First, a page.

In the lecture, professor mentions that when Thread 0 is idle, it waits for other threads immediately when "done" is less than "spawn". However, I feel it would be more efficient for it to wait until there is no more spawn it can do(when spawn equals to 10), that is, to wait only in the end, rather than every time it finishes its work.
Why is sync implemented this way? One reason I can think of is that maybe we don't know the total number of spawns the program will have, therefore, it's better for us to wait until all the threads finished, is this the main concern?
If your next action depends on data computed before the sync, then continuing after launching the 10 spawns will give you incorrect results.
The point of the sync is to wait until the spawned functions have completed, not that they have launched.
I'm not saying continuing after launching the 10 spawns. What I mean is that say we have 3 threads, and thread 0 completed, and there is still 7 threads needs to be spawned, the professor mentioned in the lecture that thread 0 will wait until the other threads has completed their work before work on new spawns, I feel that the time spent here is wasted and we can work on new spawns immediately rather than waiting for other threads since there is still work to do. Maybe this is not what the professor says, just want to confirm.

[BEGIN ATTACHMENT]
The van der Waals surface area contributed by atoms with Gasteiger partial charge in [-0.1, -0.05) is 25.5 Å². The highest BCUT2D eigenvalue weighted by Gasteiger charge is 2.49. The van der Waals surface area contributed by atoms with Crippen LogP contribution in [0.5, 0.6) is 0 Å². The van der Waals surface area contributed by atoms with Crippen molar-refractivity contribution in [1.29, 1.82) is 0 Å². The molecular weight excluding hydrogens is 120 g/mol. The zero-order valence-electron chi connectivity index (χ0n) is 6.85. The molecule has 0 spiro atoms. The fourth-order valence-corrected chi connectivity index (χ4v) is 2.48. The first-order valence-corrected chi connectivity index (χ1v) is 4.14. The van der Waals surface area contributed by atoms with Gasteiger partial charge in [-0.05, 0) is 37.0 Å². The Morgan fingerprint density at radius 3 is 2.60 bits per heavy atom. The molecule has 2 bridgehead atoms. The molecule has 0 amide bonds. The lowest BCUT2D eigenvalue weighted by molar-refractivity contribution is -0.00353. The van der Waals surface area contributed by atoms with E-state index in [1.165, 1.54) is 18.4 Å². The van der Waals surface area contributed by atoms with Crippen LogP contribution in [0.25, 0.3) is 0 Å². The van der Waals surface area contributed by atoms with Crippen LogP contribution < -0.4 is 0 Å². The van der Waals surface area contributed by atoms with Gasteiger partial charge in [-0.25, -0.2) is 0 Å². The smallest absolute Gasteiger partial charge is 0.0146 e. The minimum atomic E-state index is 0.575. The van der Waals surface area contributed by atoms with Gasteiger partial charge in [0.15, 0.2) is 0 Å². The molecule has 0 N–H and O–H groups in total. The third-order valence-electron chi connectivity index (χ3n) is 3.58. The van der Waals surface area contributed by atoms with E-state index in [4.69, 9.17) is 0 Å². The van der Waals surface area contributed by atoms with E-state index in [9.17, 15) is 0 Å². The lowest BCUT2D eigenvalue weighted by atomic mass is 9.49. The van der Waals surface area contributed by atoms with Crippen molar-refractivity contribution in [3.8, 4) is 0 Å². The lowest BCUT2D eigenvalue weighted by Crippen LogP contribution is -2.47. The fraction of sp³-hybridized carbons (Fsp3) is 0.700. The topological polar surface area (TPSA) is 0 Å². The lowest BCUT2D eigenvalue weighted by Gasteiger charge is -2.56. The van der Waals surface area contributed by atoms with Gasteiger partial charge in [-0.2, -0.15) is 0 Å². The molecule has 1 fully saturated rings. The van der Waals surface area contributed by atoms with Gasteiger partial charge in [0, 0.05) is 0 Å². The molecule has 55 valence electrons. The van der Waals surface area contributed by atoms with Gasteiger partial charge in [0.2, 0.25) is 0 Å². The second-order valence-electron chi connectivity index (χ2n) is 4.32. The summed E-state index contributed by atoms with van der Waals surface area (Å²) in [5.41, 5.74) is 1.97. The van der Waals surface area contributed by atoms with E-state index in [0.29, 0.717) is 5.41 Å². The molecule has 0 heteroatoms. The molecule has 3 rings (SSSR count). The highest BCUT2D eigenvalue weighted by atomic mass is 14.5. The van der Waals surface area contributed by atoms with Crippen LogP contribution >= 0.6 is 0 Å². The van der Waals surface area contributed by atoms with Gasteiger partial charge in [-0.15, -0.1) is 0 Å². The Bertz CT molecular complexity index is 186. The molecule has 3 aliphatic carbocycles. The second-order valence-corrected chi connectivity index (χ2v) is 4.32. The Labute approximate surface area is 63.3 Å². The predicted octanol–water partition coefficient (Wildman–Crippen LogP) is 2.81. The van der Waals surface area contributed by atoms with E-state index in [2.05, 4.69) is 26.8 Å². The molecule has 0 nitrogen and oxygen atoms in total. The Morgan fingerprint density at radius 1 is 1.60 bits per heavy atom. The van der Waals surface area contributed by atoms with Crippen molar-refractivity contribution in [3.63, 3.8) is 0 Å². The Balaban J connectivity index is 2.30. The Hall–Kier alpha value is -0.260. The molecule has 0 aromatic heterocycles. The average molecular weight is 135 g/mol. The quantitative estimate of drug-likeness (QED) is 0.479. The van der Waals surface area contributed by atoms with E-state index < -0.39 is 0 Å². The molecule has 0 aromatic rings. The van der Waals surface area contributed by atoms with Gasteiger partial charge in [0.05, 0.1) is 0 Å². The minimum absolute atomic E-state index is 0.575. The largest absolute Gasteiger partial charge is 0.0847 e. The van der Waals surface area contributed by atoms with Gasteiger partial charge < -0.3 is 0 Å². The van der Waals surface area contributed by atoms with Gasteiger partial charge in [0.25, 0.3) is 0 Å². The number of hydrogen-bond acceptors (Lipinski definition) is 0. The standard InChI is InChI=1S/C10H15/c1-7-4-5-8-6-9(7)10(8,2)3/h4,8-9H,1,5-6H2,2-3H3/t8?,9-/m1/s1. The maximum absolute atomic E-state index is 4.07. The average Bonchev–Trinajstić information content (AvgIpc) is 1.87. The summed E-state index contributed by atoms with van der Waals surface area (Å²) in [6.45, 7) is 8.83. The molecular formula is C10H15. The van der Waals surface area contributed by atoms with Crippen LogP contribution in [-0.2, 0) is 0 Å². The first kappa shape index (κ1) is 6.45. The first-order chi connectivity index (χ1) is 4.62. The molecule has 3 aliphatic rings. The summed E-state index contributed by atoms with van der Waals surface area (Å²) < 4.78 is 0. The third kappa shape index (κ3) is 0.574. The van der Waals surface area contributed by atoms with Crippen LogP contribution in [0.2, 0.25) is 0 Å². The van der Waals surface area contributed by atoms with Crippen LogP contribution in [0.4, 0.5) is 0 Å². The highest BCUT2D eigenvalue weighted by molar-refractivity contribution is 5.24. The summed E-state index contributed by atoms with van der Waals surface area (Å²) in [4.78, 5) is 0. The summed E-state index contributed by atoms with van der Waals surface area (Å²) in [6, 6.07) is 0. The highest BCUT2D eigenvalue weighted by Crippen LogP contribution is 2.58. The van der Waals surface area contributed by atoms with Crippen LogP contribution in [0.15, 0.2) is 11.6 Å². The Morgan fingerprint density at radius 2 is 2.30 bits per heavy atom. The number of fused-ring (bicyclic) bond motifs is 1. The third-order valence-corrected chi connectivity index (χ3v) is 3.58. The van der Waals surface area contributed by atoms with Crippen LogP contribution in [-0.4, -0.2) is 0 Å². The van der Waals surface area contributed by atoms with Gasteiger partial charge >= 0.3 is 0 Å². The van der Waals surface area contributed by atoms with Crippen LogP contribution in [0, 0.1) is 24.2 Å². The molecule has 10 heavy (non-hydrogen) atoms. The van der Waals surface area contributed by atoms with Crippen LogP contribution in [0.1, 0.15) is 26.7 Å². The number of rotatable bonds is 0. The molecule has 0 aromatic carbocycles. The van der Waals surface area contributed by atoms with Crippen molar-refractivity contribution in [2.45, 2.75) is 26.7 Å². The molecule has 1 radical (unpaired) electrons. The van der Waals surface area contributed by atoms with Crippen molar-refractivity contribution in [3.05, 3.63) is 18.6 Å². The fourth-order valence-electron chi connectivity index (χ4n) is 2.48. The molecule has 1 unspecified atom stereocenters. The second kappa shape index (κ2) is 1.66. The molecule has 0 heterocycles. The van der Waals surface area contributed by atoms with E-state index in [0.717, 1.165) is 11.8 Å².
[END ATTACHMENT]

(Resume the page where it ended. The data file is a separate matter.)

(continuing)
But the continuation was stolen by the other threads, so thread 0 would have to steal it back if you wanted that to happen.
@hofstee, I agree. The continuation is in Thread 2 when Thread 0 finishes, so the correct behavior would be Thread 0 stoles the continuation back or Thread 0 waits until spawn == done?
OK, I read the later slides in the lecture. The "greedy policy" in slide 57 did it in the efficient way we discussed here. Is any advantage using the stalling join implementation?
@ jerryzh. Using stalling join, we can know that the thread which initiates the fork must perform the sync and continue to run bar() after sync point. But using greedy policy, we cannot know which thread will continue execute when reach the join point. So maybe when there is a specific requirement, like forcing us to use same thread after join point, the stalling join implement will be better.
Yes, to recap what @jerryzh mentions, what you're suggesting is the "greedy join" strategy that is described later in this lecture, on slide 57. This greedy strategy, where no worker is allowed to go idle and always steals when idle, is exactly what the Cilk runtime implements.